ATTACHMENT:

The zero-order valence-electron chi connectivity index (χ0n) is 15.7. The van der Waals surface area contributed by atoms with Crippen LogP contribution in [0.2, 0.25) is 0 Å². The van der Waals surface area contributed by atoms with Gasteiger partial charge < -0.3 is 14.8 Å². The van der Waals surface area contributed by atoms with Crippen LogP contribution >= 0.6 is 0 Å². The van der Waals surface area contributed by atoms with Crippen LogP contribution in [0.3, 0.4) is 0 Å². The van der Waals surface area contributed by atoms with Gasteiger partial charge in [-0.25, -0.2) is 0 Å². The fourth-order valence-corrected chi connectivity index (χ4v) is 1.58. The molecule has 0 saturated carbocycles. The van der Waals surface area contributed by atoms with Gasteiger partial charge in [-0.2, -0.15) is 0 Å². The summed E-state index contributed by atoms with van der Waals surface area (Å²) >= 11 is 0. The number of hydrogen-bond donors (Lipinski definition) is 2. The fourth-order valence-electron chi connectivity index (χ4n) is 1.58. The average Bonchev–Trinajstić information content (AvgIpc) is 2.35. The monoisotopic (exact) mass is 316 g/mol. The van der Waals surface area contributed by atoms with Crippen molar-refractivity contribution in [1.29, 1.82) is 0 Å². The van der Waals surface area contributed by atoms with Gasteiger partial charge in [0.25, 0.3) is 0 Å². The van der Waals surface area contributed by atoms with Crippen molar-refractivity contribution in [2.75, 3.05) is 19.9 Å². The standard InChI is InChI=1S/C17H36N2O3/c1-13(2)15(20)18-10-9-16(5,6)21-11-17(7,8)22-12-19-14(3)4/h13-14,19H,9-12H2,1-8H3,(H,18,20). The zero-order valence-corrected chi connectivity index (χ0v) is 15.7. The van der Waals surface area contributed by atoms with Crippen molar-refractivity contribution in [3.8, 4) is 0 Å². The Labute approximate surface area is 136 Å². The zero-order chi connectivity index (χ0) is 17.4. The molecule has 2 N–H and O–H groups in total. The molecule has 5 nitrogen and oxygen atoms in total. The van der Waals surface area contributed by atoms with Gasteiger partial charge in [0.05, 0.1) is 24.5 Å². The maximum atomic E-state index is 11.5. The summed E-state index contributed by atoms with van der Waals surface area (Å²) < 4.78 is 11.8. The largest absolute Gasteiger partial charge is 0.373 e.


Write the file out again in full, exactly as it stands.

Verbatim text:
The zero-order valence-electron chi connectivity index (χ0n) is 15.7. The van der Waals surface area contributed by atoms with Crippen LogP contribution in [0.2, 0.25) is 0 Å². The van der Waals surface area contributed by atoms with Gasteiger partial charge < -0.3 is 14.8 Å². The van der Waals surface area contributed by atoms with Crippen LogP contribution >= 0.6 is 0 Å². The van der Waals surface area contributed by atoms with Crippen LogP contribution in [0.3, 0.4) is 0 Å². The van der Waals surface area contributed by atoms with Gasteiger partial charge in [-0.25, -0.2) is 0 Å². The fourth-order valence-corrected chi connectivity index (χ4v) is 1.58. The molecule has 0 saturated carbocycles. The van der Waals surface area contributed by atoms with Gasteiger partial charge in [-0.2, -0.15) is 0 Å². The summed E-state index contributed by atoms with van der Waals surface area (Å²) >= 11 is 0. The number of hydrogen-bond donors (Lipinski definition) is 2. The fourth-order valence-electron chi connectivity index (χ4n) is 1.58. The average Bonchev–Trinajstić information content (AvgIpc) is 2.35. The monoisotopic (exact) mass is 316 g/mol. The van der Waals surface area contributed by atoms with Crippen molar-refractivity contribution in [1.29, 1.82) is 0 Å². The van der Waals surface area contributed by atoms with Gasteiger partial charge in [0.25, 0.3) is 0 Å². The van der Waals surface area contributed by atoms with Crippen molar-refractivity contribution in [2.75, 3.05) is 19.9 Å². The standard InChI is InChI=1S/C17H36N2O3/c1-13(2)15(20)18-10-9-16(5,6)21-11-17(7,8)22-12-19-14(3)4/h13-14,19H,9-12H2,1-8H3,(H,18,20). The zero-order valence-corrected chi connectivity index (χ0v) is 15.7. The van der Waals surface area contributed by atoms with Crippen molar-refractivity contribution in [3.8, 4) is 0 Å². The Labute approximate surface area is 136 Å². The zero-order chi connectivity index (χ0) is 17.4. The molecule has 2 N–H and O–H groups in total. The molecule has 5 nitrogen and oxygen atoms in total. The van der Waals surface area contributed by atoms with Gasteiger partial charge in [0.05, 0.1) is 24.5 Å². The maximum atomic E-state index is 11.5. The summed E-state index contributed by atoms with van der Waals surface area (Å²) < 4.78 is 11.8. The largest absolute Gasteiger partial charge is 0.373 e.